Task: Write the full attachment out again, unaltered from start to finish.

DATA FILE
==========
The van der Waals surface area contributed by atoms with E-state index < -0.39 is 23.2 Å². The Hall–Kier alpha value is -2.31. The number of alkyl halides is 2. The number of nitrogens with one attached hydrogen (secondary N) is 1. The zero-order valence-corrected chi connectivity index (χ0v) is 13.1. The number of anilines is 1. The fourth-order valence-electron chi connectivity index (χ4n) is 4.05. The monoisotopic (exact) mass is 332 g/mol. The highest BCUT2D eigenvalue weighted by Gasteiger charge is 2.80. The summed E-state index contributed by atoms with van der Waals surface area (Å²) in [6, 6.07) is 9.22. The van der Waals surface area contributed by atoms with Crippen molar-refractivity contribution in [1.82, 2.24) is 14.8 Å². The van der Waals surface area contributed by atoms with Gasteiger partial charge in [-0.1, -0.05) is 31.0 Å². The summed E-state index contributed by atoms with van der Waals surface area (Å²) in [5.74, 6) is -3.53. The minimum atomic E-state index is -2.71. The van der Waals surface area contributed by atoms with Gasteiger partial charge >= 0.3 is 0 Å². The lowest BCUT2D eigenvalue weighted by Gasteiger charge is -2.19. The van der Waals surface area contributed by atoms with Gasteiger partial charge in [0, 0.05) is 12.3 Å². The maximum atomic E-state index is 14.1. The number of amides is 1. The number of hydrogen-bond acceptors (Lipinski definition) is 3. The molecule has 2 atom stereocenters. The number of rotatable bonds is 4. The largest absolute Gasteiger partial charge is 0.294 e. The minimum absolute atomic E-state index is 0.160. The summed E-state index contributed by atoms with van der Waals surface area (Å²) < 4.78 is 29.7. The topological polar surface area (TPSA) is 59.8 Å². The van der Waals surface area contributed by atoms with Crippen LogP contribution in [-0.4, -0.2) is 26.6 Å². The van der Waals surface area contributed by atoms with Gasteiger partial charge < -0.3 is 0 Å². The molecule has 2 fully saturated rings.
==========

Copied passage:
The van der Waals surface area contributed by atoms with E-state index < -0.39 is 23.2 Å². The Hall–Kier alpha value is -2.31. The number of alkyl halides is 2. The number of nitrogens with one attached hydrogen (secondary N) is 1. The zero-order valence-corrected chi connectivity index (χ0v) is 13.1. The number of anilines is 1. The fourth-order valence-electron chi connectivity index (χ4n) is 4.05. The monoisotopic (exact) mass is 332 g/mol. The highest BCUT2D eigenvalue weighted by Gasteiger charge is 2.80. The summed E-state index contributed by atoms with van der Waals surface area (Å²) in [6, 6.07) is 9.22. The van der Waals surface area contributed by atoms with Crippen molar-refractivity contribution in [1.82, 2.24) is 14.8 Å². The van der Waals surface area contributed by atoms with Gasteiger partial charge in [-0.1, -0.05) is 31.0 Å². The summed E-state index contributed by atoms with van der Waals surface area (Å²) in [5.74, 6) is -3.53. The minimum atomic E-state index is -2.71. The van der Waals surface area contributed by atoms with Gasteiger partial charge >= 0.3 is 0 Å². The lowest BCUT2D eigenvalue weighted by Gasteiger charge is -2.19. The van der Waals surface area contributed by atoms with Gasteiger partial charge in [0, 0.05) is 12.3 Å². The maximum atomic E-state index is 14.1. The number of amides is 1. The number of hydrogen-bond acceptors (Lipinski definition) is 3. The molecule has 2 atom stereocenters. The number of rotatable bonds is 4. The largest absolute Gasteiger partial charge is 0.294 e. The minimum absolute atomic E-state index is 0.160. The summed E-state index contributed by atoms with van der Waals surface area (Å²) < 4.78 is 29.7. The topological polar surface area (TPSA) is 59.8 Å². The van der Waals surface area contributed by atoms with Crippen LogP contribution in [-0.4, -0.2) is 26.6 Å². The van der Waals surface area contributed by atoms with Gasteiger partial charge < -0.3 is 0 Å². The molecule has 2 fully saturated rings.